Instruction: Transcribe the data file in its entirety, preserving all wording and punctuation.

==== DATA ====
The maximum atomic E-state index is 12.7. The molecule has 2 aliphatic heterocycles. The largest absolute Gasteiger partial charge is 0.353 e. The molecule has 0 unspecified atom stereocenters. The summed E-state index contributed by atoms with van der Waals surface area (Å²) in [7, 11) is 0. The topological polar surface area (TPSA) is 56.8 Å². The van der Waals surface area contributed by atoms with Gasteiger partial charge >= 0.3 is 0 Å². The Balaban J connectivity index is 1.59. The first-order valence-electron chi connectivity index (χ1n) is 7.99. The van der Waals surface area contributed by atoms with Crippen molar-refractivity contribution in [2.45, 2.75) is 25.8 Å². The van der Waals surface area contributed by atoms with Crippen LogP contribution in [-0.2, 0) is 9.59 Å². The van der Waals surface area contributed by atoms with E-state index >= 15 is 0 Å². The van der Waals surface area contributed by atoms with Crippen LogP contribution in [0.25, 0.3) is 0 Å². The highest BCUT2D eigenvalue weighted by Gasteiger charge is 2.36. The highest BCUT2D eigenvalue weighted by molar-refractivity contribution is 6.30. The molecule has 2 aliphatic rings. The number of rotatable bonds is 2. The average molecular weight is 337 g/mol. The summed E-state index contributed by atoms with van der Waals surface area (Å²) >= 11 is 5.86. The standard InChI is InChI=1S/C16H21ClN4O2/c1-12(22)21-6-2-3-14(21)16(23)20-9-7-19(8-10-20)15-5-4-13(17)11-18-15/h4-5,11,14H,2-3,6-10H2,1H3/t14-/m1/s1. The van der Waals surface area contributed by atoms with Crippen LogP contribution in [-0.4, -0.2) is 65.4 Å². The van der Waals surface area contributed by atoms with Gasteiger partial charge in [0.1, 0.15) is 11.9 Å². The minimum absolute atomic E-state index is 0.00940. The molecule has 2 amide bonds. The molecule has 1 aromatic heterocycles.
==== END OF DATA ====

The maximum atomic E-state index is 12.7. The molecule has 2 aliphatic heterocycles. The largest absolute Gasteiger partial charge is 0.353 e. The molecule has 0 unspecified atom stereocenters. The summed E-state index contributed by atoms with van der Waals surface area (Å²) in [7, 11) is 0. The topological polar surface area (TPSA) is 56.8 Å². The van der Waals surface area contributed by atoms with Gasteiger partial charge >= 0.3 is 0 Å². The Balaban J connectivity index is 1.59. The first-order valence-electron chi connectivity index (χ1n) is 7.99. The van der Waals surface area contributed by atoms with Crippen molar-refractivity contribution in [2.45, 2.75) is 25.8 Å². The van der Waals surface area contributed by atoms with Crippen LogP contribution in [-0.2, 0) is 9.59 Å². The van der Waals surface area contributed by atoms with E-state index >= 15 is 0 Å². The van der Waals surface area contributed by atoms with Crippen LogP contribution in [0.25, 0.3) is 0 Å². The highest BCUT2D eigenvalue weighted by Gasteiger charge is 2.36. The highest BCUT2D eigenvalue weighted by molar-refractivity contribution is 6.30. The molecule has 2 aliphatic rings. The number of rotatable bonds is 2. The average molecular weight is 337 g/mol. The summed E-state index contributed by atoms with van der Waals surface area (Å²) >= 11 is 5.86. The standard InChI is InChI=1S/C16H21ClN4O2/c1-12(22)21-6-2-3-14(21)16(23)20-9-7-19(8-10-20)15-5-4-13(17)11-18-15/h4-5,11,14H,2-3,6-10H2,1H3/t14-/m1/s1. The van der Waals surface area contributed by atoms with Crippen LogP contribution in [-0.4, -0.2) is 65.4 Å². The van der Waals surface area contributed by atoms with Gasteiger partial charge in [0.1, 0.15) is 11.9 Å². The minimum absolute atomic E-state index is 0.00940. The molecule has 2 amide bonds. The molecule has 1 aromatic heterocycles.